People have the constitutional right to remain silent until consultation with an attorney, and all suspects should make sure this right is protected. Even casual conversation, or disguised whispering, or handwritten notes can incriminate a person and justify an arrest and conviction. Police often set suspects up by placing them in a police car together or in an interrogation room alone and audio record and videotape the conversations and use it against them.
All telephone calls and visits to the jail are recorded.
If a person consents to give up any of their rights, the request will be granted by the police. If a person gives up (consents or waives the right) to a search by the police, the search is legal. If a person gives up (consents or waives the right) to be questioned by the police when they have a right to remain silent (Miranda rights), the questioning will be legal.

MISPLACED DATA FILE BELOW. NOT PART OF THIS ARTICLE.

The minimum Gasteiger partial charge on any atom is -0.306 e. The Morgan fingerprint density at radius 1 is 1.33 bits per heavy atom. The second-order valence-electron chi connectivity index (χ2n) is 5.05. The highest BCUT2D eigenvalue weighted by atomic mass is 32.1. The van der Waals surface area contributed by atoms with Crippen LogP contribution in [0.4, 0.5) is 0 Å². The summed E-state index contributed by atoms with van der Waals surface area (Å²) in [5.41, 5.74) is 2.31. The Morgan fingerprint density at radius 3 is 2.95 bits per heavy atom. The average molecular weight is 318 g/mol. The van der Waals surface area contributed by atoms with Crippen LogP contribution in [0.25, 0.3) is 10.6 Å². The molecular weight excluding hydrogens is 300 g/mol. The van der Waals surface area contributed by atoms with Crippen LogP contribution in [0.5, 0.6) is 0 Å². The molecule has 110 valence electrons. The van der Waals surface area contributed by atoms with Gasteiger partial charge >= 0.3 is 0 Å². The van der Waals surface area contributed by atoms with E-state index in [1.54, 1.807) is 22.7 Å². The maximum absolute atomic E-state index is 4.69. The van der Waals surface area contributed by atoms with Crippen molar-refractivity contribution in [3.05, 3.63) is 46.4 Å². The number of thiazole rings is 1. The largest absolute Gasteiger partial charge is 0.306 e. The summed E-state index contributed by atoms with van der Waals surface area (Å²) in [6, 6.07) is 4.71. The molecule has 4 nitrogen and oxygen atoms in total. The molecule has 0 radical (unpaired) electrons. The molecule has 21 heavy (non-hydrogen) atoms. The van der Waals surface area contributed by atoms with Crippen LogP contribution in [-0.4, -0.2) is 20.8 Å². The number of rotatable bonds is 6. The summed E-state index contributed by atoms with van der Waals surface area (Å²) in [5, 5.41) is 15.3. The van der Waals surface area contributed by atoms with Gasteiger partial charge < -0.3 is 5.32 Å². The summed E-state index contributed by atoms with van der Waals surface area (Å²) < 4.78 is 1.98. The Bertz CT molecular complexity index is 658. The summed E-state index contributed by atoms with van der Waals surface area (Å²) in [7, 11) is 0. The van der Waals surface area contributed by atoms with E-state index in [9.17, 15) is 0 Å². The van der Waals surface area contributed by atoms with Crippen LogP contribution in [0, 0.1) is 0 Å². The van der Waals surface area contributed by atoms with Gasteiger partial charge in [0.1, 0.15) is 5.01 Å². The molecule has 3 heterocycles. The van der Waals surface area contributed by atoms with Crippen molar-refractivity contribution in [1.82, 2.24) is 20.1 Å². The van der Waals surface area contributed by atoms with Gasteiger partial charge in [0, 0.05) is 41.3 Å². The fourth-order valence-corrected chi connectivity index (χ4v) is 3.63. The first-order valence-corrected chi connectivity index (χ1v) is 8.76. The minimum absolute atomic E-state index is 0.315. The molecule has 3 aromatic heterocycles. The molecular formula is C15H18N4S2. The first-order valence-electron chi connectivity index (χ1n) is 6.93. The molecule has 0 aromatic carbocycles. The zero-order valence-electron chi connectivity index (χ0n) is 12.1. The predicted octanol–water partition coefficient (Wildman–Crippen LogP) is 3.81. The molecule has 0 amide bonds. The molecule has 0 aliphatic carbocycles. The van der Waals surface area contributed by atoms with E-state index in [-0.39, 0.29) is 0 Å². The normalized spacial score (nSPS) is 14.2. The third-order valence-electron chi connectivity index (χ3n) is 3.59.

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Once the police arrest a person and have them at the police station, he or she will either (1) be released or (2) be charged with a crime and be required to post bail. The amount of bail is based upon the crime charged and the county’s Bail Schedule which lists the amount of bail for each charge. A police officer may file a declaration requesting that the bail be increased above the schedule.